From: Mike Monett
X-Mailer: Mozilla 2.02 (Win16; I)
Subject: Re: PSU ripple current
Date: Tue, 14 Jan 2003 22:18:25 -0500
NNTP-Posting-Date: Tue, 14 Jan 2003 22:17:54 EST
Organization: Bell Sympatico
John Woodgate wrote:
> I read in sci.electronics.design that Phil Allison
> wrote (in ) about 'PSU
> ripple current', on Tue, 14 Jan 2003:
> >BTW If the ripple voltage were a really a symmetrical triangle wave then
> >by differentiation the ripple current in the cap *must* be a square wave of
> >value equal to the DC load current.
> > The normal ripple wave is a sawtooth with steep rise and slower
> >fall and this differentiates to a pluse wave with a mark space ratio of
> >about 3:1. The average of this wave must be zero for the cap to stay at
> >the same voltage so the charge current must be 3 times the discharge - ie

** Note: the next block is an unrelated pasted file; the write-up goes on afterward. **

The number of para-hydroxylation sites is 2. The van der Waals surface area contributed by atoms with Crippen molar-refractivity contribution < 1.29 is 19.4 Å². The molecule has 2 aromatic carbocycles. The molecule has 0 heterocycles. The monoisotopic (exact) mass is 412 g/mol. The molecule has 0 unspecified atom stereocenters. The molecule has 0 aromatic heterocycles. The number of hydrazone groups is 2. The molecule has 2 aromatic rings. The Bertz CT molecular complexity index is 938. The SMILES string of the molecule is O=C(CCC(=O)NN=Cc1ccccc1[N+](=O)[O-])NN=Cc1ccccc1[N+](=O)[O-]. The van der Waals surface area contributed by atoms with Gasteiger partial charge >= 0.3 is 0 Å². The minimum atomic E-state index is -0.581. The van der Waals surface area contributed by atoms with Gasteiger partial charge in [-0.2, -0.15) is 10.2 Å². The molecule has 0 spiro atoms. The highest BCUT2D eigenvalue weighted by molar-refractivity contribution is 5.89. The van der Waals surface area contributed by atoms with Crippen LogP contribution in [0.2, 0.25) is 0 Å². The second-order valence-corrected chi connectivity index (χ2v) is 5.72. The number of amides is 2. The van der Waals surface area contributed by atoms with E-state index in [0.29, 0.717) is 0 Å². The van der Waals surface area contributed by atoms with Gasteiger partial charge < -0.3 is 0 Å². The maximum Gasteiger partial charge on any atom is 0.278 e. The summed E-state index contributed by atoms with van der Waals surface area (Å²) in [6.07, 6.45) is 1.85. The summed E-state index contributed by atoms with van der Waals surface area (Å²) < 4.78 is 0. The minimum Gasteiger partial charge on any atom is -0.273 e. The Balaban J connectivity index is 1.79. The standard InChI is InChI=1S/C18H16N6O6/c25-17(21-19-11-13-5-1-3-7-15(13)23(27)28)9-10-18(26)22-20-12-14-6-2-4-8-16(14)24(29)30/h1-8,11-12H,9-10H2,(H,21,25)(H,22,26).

> >+3 amps for 2.5mS followed by - 1 amp for 7.5mS.
> > This would have an rms value of 1.73 amps.
> He keeps doing this: super stuff. But WHY can't he refuse to get
> involved in flame wars?
> Regards, John Woodgate
I just put this in SPICE. The ripple current is similar to a half sine
wave followed by a flat discharge. The shape of the half sine changes
with any change to the circuit, including leakage inductance of the
transformer, source resistance, load current, and of course, cap value.
Although the charge current can change shape dramatically, it never
resembles a square wave, or even comes close.
The rational for the estimate given above is faulty. Any similarity to
the actual result is purely coincidental.